One of the issues that often come up in a Virginia injury case is what to do about the medical bills. Some people mistakenly believe that since they were in a car accident, the insurance company of the person who caused the wreck will immediately pay the medical bills. This is simply not the case. The case cannot and should not be settled until the medical treatment is through. In the meantime, you want your medical bills paid by any health insurance or other insurance that you have that will pay for those bills.
If you have private health insurance, you want to have your bills sent to that health insurance for payment. Your goal is to get the bills paid so medical providers will not be calling you for the full amount of the bills and they will not try to send the bills to collections agencies. You will have to pay your co-pays and deductibles, but you want to make sure the bills are paid. After you have recovered from the injuries, a claim will be made for all of your medical bills.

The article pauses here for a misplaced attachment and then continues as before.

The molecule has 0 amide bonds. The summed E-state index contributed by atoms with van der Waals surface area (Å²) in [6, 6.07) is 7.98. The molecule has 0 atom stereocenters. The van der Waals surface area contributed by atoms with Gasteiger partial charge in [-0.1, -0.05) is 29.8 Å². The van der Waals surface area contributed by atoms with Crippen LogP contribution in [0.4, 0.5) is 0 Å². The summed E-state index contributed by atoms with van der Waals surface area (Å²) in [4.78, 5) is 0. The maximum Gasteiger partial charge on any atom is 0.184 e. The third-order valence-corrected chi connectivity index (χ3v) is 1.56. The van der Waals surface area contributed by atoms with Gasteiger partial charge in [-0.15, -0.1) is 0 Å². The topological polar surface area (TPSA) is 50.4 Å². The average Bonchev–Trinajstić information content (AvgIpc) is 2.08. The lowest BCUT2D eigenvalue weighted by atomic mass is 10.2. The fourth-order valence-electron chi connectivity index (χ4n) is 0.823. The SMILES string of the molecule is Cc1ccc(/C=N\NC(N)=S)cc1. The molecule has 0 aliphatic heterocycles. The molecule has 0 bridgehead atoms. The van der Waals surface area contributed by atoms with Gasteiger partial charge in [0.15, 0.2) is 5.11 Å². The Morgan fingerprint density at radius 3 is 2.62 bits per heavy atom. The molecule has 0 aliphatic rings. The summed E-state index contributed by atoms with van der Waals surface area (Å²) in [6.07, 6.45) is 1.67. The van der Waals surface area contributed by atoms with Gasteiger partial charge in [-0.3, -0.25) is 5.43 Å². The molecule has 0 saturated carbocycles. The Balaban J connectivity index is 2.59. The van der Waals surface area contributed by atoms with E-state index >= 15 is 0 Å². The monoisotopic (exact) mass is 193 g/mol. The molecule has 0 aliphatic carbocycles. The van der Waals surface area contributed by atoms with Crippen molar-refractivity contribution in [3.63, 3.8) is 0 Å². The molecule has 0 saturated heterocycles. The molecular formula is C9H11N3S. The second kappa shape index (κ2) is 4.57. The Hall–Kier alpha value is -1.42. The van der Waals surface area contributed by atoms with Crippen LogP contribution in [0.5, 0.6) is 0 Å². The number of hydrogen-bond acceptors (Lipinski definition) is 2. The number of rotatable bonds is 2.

If your health insurance company pays your medical bills, you may or may not have to reimburse them for the payments they made when you settle your personal injury case. Whether or not you have to repay the health insurance company depends on your policy. When a health insurance tries to reclaim money they paid out from a personal injury settlement, it is called “subrogation.”
Medicaid works differently than Medicare. Medicaid is handled through the Department of Medical Assistance, an agency of the Commonwealth of Virginia. You should still have your medical bills from your Virginia car accident sent to Medicaid for payment. If you reach a settlement with the liability insurance company, then you will need to reimburse Medicaid. Unfortunately, Medicaid does not reduce for attorney’s fees or cost. Medicaid will reduce their lien in certain circumstances but it can be difficult, as you may have to go to the Virginia Attorney General’s office to get approval for a loan reduction.